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I'm really surprised, today I downloaded Ubuntu 12 LTS 32bit and installed build essential.

Then I created a makefile for my project which I just copy pasted from another project from the internet and edited a bit to enable C++11 stuff if it's needed for GLM stuff?

anyway the makefile:

GPP = g++
GCC = gcc
plugin_OUTFILE = "./QuaternionStuff.so"

COMPILE_FLAGS = -std=c++0x -m32 -O3 -fPIC -c -I ./ -w -D LINUX -D PROJECT_NAME=\"plugin\"

plugin = -D plugin $(COMPILE_FLAGS)

all: plugin

clean:
    -rm -f *~ *.o *.so

plugin: clean
    $(GPP) $(plugin) ./*.cpp
    $(GPP) -std=c++0x -m32 --static -fshort-wchar -shared -o $(plugin_OUTFILE) *.o

now, when I run it, linux spits there errors out and I seriously don't understand them..

Now, the code works on windows, compiles fine with highest warning level etc, and it's good!

But the g++ program is somewhat not happy with this:

no matching function for call to ‘GetPitchYawBetweenCoords(glm::vec3, glm::vec3, glm::vec2&)’
note: glm::vec2 GetPitchYawBetweenCoords(glm::vec3&, glm::vec3&)
note:   candidate expects 2 arguments, 3 provided

//prototypes:
inline glm::vec2 GetPitchYawBetweenCoords(glm::vec3 &source, glm::vec3 &target);
inline void GetPitchYawBetweenCoords(glm::vec3 &source, glm::vec3 &target, glm::vec2 &output);

And the code, with the according functions which calls it:

//the call
inline void AmxSetVector3(AMX * amx, cell * &params, unsigned char startpos, glm::vec3 vector)
{
    //some code here
}

inline void AmxSetVector2Inverse(AMX * amx, cell * &params, unsigned char startpos, glm::vec2 vector)
{
    //some code here
}

static cell AMX_NATIVE_CALL GetPitchYawBetweenPositions( AMX* amx, cell* params )
{
    glm::vec2 rot;
    GetPitchYawBetweenCoords(AmxGetVector3(params,1),AmxGetVector3(params,4),rot);
    AmxSetVector2Inverse(amx,params,7,rot);
    return 1;
}

How the hell can it not distinguishsuch two very different functions (prototypes)? This is the most confusing part of all the errors, but there is more :(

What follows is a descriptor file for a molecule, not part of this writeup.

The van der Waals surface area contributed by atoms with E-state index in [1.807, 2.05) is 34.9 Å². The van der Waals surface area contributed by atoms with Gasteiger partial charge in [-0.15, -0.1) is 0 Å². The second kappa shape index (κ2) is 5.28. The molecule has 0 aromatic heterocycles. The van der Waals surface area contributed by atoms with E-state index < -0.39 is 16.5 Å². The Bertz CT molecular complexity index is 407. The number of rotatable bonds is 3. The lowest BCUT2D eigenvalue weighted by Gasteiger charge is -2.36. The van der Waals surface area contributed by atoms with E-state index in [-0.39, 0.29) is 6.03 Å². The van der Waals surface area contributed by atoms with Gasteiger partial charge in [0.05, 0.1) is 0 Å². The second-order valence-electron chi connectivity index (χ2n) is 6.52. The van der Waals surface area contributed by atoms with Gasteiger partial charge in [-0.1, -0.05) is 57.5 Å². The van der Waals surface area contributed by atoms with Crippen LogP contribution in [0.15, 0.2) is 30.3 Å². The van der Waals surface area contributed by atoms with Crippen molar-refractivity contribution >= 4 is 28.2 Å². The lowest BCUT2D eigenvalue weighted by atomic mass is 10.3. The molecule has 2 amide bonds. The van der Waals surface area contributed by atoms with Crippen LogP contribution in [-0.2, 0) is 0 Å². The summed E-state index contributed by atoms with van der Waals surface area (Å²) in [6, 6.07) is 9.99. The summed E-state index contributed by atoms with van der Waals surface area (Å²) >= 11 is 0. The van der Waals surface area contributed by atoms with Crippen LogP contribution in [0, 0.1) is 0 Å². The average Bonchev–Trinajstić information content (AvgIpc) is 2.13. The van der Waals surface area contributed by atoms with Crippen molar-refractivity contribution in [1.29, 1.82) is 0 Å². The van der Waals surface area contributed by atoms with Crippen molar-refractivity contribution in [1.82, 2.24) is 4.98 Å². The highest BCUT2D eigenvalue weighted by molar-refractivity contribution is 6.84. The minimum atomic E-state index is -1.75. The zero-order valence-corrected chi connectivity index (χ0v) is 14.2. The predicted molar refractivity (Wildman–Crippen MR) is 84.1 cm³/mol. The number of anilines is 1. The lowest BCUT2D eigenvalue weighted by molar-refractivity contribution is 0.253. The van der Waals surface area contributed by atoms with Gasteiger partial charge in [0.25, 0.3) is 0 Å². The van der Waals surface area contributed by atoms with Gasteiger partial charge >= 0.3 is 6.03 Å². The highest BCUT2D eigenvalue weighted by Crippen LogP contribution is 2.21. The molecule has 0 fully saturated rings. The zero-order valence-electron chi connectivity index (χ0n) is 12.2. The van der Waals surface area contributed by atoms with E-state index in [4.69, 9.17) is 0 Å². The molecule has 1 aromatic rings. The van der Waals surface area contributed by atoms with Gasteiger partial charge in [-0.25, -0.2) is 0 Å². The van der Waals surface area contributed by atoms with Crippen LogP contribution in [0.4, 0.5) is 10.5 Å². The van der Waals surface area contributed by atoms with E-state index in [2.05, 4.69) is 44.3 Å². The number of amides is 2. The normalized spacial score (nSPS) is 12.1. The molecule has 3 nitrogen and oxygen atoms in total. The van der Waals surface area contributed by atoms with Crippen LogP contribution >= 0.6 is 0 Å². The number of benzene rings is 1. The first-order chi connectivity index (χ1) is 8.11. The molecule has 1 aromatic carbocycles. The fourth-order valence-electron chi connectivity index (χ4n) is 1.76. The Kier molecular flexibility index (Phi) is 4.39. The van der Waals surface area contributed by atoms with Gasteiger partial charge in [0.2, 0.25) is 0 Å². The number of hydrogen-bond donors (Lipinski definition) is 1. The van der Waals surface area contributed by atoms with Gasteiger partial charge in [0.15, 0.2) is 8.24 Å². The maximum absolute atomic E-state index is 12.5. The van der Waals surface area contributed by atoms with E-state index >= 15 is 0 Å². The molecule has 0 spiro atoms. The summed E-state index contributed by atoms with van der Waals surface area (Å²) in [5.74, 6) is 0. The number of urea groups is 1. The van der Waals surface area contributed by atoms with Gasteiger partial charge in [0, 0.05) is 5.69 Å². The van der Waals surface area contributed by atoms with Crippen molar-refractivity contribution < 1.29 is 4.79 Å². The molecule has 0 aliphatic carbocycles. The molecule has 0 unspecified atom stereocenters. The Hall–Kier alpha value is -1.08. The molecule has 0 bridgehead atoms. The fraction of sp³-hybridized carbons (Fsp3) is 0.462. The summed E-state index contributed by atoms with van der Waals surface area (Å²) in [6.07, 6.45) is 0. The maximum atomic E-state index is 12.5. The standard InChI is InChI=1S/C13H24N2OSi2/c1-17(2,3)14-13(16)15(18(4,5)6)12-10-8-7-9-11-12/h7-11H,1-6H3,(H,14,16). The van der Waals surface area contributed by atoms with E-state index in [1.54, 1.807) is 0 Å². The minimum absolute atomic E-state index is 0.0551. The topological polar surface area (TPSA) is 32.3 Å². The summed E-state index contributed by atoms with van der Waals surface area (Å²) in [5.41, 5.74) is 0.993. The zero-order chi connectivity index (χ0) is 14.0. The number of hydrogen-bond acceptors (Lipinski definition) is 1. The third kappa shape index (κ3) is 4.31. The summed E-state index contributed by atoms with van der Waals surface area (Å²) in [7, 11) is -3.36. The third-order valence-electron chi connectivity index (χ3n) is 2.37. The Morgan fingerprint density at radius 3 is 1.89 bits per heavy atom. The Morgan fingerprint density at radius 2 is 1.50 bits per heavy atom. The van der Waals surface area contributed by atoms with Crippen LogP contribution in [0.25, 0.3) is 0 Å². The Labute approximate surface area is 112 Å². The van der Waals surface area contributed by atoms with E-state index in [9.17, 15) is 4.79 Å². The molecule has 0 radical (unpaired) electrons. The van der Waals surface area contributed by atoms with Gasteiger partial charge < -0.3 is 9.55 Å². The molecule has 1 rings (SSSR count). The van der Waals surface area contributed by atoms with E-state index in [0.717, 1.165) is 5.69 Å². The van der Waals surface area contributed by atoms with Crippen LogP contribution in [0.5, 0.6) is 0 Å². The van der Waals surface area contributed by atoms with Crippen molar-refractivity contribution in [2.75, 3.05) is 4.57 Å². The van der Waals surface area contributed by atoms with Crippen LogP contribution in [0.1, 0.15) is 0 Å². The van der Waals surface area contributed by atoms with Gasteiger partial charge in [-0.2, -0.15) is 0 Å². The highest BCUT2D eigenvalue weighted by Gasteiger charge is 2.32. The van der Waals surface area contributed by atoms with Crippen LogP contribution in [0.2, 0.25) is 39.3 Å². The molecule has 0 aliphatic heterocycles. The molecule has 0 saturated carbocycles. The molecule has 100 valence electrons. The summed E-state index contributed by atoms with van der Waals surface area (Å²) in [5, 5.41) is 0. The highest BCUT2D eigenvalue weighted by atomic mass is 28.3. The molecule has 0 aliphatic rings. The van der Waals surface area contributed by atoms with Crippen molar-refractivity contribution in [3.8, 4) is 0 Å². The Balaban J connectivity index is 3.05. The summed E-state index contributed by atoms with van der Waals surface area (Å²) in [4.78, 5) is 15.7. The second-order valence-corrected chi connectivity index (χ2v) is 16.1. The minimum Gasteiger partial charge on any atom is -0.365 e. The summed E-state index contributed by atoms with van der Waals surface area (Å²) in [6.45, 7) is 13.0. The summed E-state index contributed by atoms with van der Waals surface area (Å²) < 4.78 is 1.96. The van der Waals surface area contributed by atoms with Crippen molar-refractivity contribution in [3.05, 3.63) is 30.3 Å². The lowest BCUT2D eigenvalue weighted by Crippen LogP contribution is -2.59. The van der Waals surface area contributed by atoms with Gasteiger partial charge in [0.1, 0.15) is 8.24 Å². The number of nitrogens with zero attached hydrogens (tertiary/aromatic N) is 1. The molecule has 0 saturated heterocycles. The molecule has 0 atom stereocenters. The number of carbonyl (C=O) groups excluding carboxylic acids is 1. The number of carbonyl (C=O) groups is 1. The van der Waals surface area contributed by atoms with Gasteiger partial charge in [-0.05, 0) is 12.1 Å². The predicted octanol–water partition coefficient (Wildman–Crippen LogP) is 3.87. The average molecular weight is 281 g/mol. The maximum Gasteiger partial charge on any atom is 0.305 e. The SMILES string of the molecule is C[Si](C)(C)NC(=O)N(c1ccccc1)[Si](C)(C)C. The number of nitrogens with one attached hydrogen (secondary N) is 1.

I don't see anything that is wrong with that.

So, what I do is: I change (with big pain, because now my code gets quircky because I need to change everything just for the linux distirbution) the functions to different names, I just added an 'R' to the end of the second prototype, but then another ton of errors come up..

In function ‘cell SomeFunction(AMX*, cell*)’:
error: invalid initialization of non-const reference of type ‘glm::vec3& 
{aka glm::detail::tvec3<float>&}’ from an rvalue of type ‘glm::detail::tvec3<float>’

and that's again.. on the same function...:

static cell AMX_NATIVE_CALL GetPitchYawBetweenPositions( AMX* amx, cell* params )
{
    glm::vec2 rot;
    GetPitchYawBetweenCoords(AmxGetVector3(params,1),AmxGetVector3(params,4),rot);
    AmxSetVector2Inverse(amx,params,7,rot);//HERE
    return 1;
}

What is going on? I have no idea how to fix this..

The G++ version is 4.6

share|improve this question
    
GCC 4.6 predates the C++11 standard. Upgrade to GCC 4.8 –  Basile Starynkevitch Aug 1 '13 at 4:49
    
sudo apt-get install gcc-4.8 no such package.. I'l try 4.7 –  Gizmo Aug 1 '13 at 4:55
    
You could compile GCC 4.8.1 from its source tarball. e.g. by configuring it with ../gcc-4.8.1/configure --program-suffix=-4.8 –  Basile Starynkevitch Aug 1 '13 at 4:57
    
well 4.7 gives those errors too, you sure 4.8 can fix it? O_o and al ink to a tutorial for ubutnu would be great, I seriously don't know more than copy paste, "make" and apt-get install <what I need> –  Gizmo Aug 1 '13 at 4:58

1 Answer 1

up vote 1 down vote accepted

Apparently, AmxGetVector3 returns a glm::detail::tvec3<float>.
According to the standard, this temporary object can't be bound to a non-const reference (this is what the second message is trying to tell you).

Unfortunately, Visual C++ has a silly non-standard extension, enabled by default, that allows that kind of binding.

Change your functions to have these (const-correct) prototypes:

inline glm::vec2 GetPitchYawBetweenCoords(const glm::vec3 &source, const glm::vec3 &target);
inline void GetPitchYawBetweenCoords(const glm::vec3 &source, const glm::vec3 &target, glm::vec2 &output);
share|improve this answer
    
So small yet so important, Thanks :) –  Gizmo Aug 1 '13 at 6:00

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